In Feature

Six investment pros shared their favorite North Carolina stocks for 2017 and companies to avoid, continuing a long Business North Carolina tradition. With the ranks of publicly held companies dwindling, this year’s forecasts include some companies based outside the state but with large Tar Heel operations. The picks range from international giants to speculative small-cap stocks.


Rules of the Game

Pickers were asked to select their three favorite North Carolina stocks. Graphs are based on each stock’s performance between Jan. 1, 2016 and  Dec. 13,  2016 (please see the linked PDF).  Expected growth rates and percentage of industry analysts with “buy ratings” is based on data from Thomson/First Call.


Ann Benjamin Zuraw

President, Zuraw Financial Advisors LLC, Greensboro

Lowe’s Cos. (low)

Market Cap:  $63.4 billion
P/E Ratio: 27
Expected five-year EPS growth: 16%

Lowe’s is the second-largest home-improvement retailer in the world with 2,300 stores. Recent earnings were disappointing, particularly in same-store sales growth compared with Home Depot, leaving a valuation discount. More household formation and bank lending should prompt more home-improvement spending. The company plans to repurchase more than 30% of its shares over the next five years.

Analysts with buy recommendations: 63%

 

Laboratory Corp. of America (LH) 

Market Cap: $12.9 billion
P/E Ratio: 20
Expected five-year EPS growth: 10%

The second-largest independent U.S. clinical laboratory with 1,800 service sites has cost and automation advantages compared with most rivals, and an aging population and increased focus on preventive care should boost revenue. The 2015 purchase of New Jersey-based contract-research organization Covance gives Labcorp exposure to a fast-growing health care sector.

Analysts with buy recommendations: 71%

 

BNC Bancorp (BNCN)

Market Cap: $1.5 billion
P/E Ratio: 22
Expected five-year EPS growth: 10%

Formerly operating as Bank of North Carolina, the parent of BNC Bank is poised to take advantage of increased lending, rising interest rates and potentially reduced regulations. Since 2010, it has completed about 15 acquisitions with management showing skill in consolidation. The purchase of High Point Bank Corp. increased assets to $7.5 billion.

Analysts with buy recommendations: 67%

 

Avoid:  Sonic Automotive (SAH) 

The third-largest U.S. auto dealership company faces challenges because sales have peaked and Trump administration policies could boost the prices of imported cars. The founding family holds a fraction of the stock but almost total voting power. As a fiduciary, I am uncomfortable with shareholders not having equal voting rights.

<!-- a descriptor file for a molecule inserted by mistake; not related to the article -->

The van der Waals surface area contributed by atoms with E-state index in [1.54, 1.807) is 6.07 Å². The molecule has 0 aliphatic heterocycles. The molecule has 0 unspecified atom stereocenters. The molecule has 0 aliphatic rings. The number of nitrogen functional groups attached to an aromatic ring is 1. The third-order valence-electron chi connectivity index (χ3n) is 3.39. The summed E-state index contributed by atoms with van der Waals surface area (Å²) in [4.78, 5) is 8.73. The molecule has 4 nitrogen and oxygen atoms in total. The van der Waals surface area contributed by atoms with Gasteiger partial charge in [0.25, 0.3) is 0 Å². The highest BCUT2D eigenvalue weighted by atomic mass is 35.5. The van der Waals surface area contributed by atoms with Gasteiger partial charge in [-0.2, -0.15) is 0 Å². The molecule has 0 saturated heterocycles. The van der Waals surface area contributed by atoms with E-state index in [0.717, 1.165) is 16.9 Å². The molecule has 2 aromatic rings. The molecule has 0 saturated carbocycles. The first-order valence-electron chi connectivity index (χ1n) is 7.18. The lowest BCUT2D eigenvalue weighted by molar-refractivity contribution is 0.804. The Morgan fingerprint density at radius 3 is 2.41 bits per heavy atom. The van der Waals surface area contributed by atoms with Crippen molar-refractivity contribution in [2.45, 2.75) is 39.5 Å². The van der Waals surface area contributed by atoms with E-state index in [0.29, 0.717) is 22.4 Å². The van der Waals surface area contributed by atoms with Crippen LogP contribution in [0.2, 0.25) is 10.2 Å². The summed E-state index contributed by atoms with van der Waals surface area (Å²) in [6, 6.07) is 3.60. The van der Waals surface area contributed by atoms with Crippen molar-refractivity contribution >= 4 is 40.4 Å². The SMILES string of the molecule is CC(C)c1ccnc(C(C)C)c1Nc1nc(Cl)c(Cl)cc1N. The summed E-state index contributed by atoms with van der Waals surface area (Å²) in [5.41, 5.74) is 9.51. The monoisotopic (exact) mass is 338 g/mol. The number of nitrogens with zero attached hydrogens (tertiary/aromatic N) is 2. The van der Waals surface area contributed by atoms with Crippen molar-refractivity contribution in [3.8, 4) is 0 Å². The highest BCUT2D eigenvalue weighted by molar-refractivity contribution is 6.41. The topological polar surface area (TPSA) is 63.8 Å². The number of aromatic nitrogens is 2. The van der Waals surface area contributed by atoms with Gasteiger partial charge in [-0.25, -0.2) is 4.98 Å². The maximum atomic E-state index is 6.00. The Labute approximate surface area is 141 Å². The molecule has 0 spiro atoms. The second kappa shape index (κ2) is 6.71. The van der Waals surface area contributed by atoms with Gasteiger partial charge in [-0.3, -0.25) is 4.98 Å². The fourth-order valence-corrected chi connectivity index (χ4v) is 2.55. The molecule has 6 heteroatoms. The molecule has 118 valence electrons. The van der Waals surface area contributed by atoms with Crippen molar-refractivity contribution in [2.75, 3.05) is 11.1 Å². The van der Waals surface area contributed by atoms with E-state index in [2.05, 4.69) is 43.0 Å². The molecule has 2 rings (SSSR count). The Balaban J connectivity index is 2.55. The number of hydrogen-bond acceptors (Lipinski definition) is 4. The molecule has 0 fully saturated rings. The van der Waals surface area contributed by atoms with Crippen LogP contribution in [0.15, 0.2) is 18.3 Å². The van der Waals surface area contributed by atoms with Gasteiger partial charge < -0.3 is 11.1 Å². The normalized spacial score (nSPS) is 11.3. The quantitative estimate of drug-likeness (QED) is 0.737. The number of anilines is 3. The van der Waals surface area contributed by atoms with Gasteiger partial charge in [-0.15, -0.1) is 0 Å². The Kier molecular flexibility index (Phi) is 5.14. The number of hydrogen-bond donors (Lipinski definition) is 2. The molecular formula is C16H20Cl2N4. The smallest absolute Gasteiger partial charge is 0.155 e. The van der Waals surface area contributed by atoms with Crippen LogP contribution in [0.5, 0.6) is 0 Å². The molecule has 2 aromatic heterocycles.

Patrick Rush

Chief executive officer, Triad Financial Advisors, Greensboro

Syngenta AG (SYT)

Market Cap: $38.1 billion
P/E Ratio: 31
Expected five-year EPS growth: 8% 

A leading Swiss agricultural company with significant operations in North Carolina, it is being  acquired by ChemChina at about $93 per share. Regulators are considering the buyout and have delayed their decision, sparking speculation that the deal will be called off. If approved, shareholders have a 20%-plus upside to the price as of mid-December.

Analysts with buy recommendations: 100%

 

Laboratory Corp. of America (LH) 

Market Cap: $12.9 billion
P/E Ratio: 20
Expected five-year EPS growth: 10%

The stock looks like it is selling at a discount. Multiples related to earnings, book value and sales are significantly lower than their peer group, though the Burlington-based company continues to grow at a much faster pace.

Analysts with buy recommendations: 71%

 

Curtiss-Wright Corp. (CW)

Market Cap: $4.6 billion
P/E Ratio: 25
Expected five-year EPS growth: 8%

If President-elect Trump follows through with his agenda of increased military spending, Curtiss-Wright should benefit. The stock rallied 15% in the three weeks after the election and 47% in 2016, yet still trades in line with industry averages.

Analysts with buy recommendations: 57%

 

Avoid: Old Dominion Freight Line Inc. (ODFL)

Great, well-run company, but the stock had a huge rally in 2016 and looks too rich at $87 per share in mid-December. It is trading at higher price-to-earnings and price-to-book value multiples than its peer group. I would short this stock in the short-term and wait for a better buying opportunity.